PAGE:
More than three billion people in the developing world live outside the formal economy and face unmet needs in areas such as health, education, energy, food and financial services. Meanwhile in the developed world, consumers are becoming both value- and values- conscious. The Jawaharlal Nehru Professor of Business and Enterprise at the Judge Business School addresses how frugal innovation – the creation of faster, better and cheaper solutions that employ minimal resources – can help solve some of the big problems of poverty, climate change and inequality that stalk the planet.
The global strategist and author travels from Ukraine to Iran, Mongolia to North Korea, London to Dubai and the Arctic Circle to the South China Sea – all to show how C21st conflict is a tug-of-war over pipelines and internet cables, advanced technologies and market access. Yet Connectography offers a hopeful vision of the future. Khanna argues that new energy discoveries and innovations have eliminated the need for resource wars; that global financial assets are being deployed to build productive infrastructure that can reduce inequality; and that frail regions such as Africa and the Middle East are unscrambling their fraught colonial borders through ambitious new transportation corridors and power grids.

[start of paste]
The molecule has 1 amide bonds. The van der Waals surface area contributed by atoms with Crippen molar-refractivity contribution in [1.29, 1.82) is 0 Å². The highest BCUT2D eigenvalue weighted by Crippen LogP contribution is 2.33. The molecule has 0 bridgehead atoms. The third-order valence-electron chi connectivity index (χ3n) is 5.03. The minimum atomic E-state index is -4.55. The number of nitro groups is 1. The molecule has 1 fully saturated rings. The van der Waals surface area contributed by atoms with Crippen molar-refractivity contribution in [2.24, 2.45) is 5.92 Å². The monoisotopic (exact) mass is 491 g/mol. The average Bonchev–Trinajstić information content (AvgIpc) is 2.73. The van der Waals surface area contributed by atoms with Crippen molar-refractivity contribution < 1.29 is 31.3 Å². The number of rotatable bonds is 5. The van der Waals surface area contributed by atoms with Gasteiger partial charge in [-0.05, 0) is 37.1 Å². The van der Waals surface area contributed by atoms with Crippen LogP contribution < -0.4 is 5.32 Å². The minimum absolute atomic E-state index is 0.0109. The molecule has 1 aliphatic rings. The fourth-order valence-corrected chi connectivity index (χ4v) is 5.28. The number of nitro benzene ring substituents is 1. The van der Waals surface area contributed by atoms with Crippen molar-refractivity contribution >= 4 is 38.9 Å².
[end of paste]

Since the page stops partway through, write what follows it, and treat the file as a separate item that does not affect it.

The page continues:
Natural Capital, the world’s stock of natural resources, is a concept with increasing political and economic traction. Paying particular attention to the role of woods and trees, this debate will explore whether it can help deliver an enhanced natural environment for the benefit of everyone, or whether it poses significant risks by making nature conservation a commodity. Juniper is a campaigner, writer, sustainability advisor and environmentalist, Speight is CEO of the Woodland Trust, Andrew Simms is an economist at The New Weather Institute and Shaw is a journalist and broadcaster.
Keggie Carew grew up under the spell of an unorthodox, enigmatic father. An undercover guerrilla agent during the Second World War, in peacetime he lived on his wits and dazzling charm. But these were not always enough to sustain a family. As his memory began to fail, Keggie embarked on a quest to unravel his story once and for all. Dadland won the Costa biography award. It is funny and tender and utterly captivating.
The marvellous complexity of the Universe emerges from several deep laws and a handful of fundamental constants that fix its shape, scale, and destiny. There is a deep structure to the world which at the same time is simple, elegant, and beautiful. The University of Oxford professor asks: Where did these laws and these constants come from? And why are the laws so fruitful when written in the language of mathematics?
For almost two centuries, Jane Eyre and Wuthering Heights have constantly featured on lists of English literature’s most epic and affecting romances. This event brings together broadcaster Bidisha and novelist Michael Stewart to explore the real-life inspiration for the fascinating figures of Heathcliff and Rochester, examining whether they really are romantic heroes or whether the relationships in the novels show something much darker, and why, despite their flaws, they still appeal to readers today. Chaired by Remona Aly.